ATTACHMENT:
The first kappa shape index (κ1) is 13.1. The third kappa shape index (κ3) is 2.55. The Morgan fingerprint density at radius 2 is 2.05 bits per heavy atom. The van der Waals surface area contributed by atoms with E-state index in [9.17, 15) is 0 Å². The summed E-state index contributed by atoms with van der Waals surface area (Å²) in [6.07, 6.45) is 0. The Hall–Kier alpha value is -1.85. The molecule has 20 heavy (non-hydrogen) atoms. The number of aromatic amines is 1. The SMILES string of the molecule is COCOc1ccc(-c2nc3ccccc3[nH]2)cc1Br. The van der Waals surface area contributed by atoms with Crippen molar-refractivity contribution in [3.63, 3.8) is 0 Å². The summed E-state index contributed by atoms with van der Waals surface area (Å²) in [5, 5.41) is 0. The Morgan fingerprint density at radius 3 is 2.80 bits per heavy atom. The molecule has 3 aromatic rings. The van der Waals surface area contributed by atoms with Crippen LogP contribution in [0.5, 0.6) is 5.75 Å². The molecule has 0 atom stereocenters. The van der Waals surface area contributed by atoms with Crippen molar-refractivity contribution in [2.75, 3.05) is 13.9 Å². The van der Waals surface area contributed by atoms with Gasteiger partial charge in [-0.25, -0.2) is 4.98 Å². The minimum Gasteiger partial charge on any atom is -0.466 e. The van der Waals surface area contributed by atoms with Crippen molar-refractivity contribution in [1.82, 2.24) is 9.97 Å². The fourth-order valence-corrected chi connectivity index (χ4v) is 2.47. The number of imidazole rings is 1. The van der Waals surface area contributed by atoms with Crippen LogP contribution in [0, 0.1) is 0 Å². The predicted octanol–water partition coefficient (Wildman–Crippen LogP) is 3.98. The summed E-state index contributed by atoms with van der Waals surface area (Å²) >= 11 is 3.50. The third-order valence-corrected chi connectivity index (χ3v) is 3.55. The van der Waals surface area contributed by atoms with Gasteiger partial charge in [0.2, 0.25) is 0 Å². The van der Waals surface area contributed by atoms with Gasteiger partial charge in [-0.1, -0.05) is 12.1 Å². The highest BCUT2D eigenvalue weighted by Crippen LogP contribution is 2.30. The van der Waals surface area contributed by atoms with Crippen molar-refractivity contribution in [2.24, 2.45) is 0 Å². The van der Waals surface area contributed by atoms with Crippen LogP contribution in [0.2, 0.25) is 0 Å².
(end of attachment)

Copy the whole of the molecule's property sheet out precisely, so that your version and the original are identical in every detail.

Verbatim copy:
The first kappa shape index (κ1) is 13.1. The third kappa shape index (κ3) is 2.55. The Morgan fingerprint density at radius 2 is 2.05 bits per heavy atom. The van der Waals surface area contributed by atoms with E-state index in [9.17, 15) is 0 Å². The summed E-state index contributed by atoms with van der Waals surface area (Å²) in [6.07, 6.45) is 0. The Hall–Kier alpha value is -1.85. The molecule has 20 heavy (non-hydrogen) atoms. The number of aromatic amines is 1. The SMILES string of the molecule is COCOc1ccc(-c2nc3ccccc3[nH]2)cc1Br. The van der Waals surface area contributed by atoms with Crippen molar-refractivity contribution in [3.63, 3.8) is 0 Å². The summed E-state index contributed by atoms with van der Waals surface area (Å²) in [5, 5.41) is 0. The Morgan fingerprint density at radius 3 is 2.80 bits per heavy atom. The molecule has 3 aromatic rings. The van der Waals surface area contributed by atoms with Crippen LogP contribution in [0.5, 0.6) is 5.75 Å². The molecule has 0 atom stereocenters. The van der Waals surface area contributed by atoms with Crippen molar-refractivity contribution in [2.75, 3.05) is 13.9 Å². The van der Waals surface area contributed by atoms with Gasteiger partial charge in [-0.25, -0.2) is 4.98 Å². The minimum Gasteiger partial charge on any atom is -0.466 e. The van der Waals surface area contributed by atoms with Crippen molar-refractivity contribution in [1.82, 2.24) is 9.97 Å². The fourth-order valence-corrected chi connectivity index (χ4v) is 2.47. The number of imidazole rings is 1. The van der Waals surface area contributed by atoms with Crippen LogP contribution in [0, 0.1) is 0 Å². The predicted octanol–water partition coefficient (Wildman–Crippen LogP) is 3.98. The summed E-state index contributed by atoms with van der Waals surface area (Å²) >= 11 is 3.50. The third-order valence-corrected chi connectivity index (χ3v) is 3.55. The van der Waals surface area contributed by atoms with Gasteiger partial charge in [0.2, 0.25) is 0 Å². The van der Waals surface area contributed by atoms with Gasteiger partial charge in [-0.1, -0.05) is 12.1 Å². The highest BCUT2D eigenvalue weighted by Crippen LogP contribution is 2.30. The van der Waals surface area contributed by atoms with Crippen molar-refractivity contribution in [2.24, 2.45) is 0 Å². The van der Waals surface area contributed by atoms with Crippen LogP contribution in [0.2, 0.25) is 0 Å².